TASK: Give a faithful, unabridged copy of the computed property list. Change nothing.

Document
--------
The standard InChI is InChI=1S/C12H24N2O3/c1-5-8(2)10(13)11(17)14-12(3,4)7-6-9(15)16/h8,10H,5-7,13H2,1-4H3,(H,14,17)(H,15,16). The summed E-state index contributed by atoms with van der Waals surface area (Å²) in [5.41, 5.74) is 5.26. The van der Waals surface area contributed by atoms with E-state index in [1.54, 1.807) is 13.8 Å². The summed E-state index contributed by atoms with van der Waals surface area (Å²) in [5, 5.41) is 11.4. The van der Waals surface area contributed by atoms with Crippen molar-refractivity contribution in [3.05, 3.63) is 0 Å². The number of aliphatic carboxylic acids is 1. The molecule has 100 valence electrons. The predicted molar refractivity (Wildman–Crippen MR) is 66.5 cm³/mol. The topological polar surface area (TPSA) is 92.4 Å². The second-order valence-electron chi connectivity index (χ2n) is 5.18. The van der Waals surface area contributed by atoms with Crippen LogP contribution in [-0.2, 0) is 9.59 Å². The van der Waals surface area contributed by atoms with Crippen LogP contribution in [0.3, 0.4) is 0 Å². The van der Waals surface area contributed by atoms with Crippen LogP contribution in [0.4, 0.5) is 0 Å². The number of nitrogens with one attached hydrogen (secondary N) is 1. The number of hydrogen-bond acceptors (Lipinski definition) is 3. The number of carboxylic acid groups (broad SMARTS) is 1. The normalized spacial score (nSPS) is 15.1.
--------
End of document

The standard InChI is InChI=1S/C12H24N2O3/c1-5-8(2)10(13)11(17)14-12(3,4)7-6-9(15)16/h8,10H,5-7,13H2,1-4H3,(H,14,17)(H,15,16). The summed E-state index contributed by atoms with van der Waals surface area (Å²) in [5.41, 5.74) is 5.26. The van der Waals surface area contributed by atoms with E-state index in [1.54, 1.807) is 13.8 Å². The summed E-state index contributed by atoms with van der Waals surface area (Å²) in [5, 5.41) is 11.4. The van der Waals surface area contributed by atoms with Crippen molar-refractivity contribution in [3.05, 3.63) is 0 Å². The number of aliphatic carboxylic acids is 1. The molecule has 100 valence electrons. The predicted molar refractivity (Wildman–Crippen MR) is 66.5 cm³/mol. The topological polar surface area (TPSA) is 92.4 Å². The second-order valence-electron chi connectivity index (χ2n) is 5.18. The van der Waals surface area contributed by atoms with Crippen LogP contribution in [-0.2, 0) is 9.59 Å². The van der Waals surface area contributed by atoms with Crippen LogP contribution in [0.3, 0.4) is 0 Å². The van der Waals surface area contributed by atoms with Crippen LogP contribution in [0.4, 0.5) is 0 Å². The number of nitrogens with one attached hydrogen (secondary N) is 1. The number of hydrogen-bond acceptors (Lipinski definition) is 3. The number of carboxylic acid groups (broad SMARTS) is 1. The normalized spacial score (nSPS) is 15.1.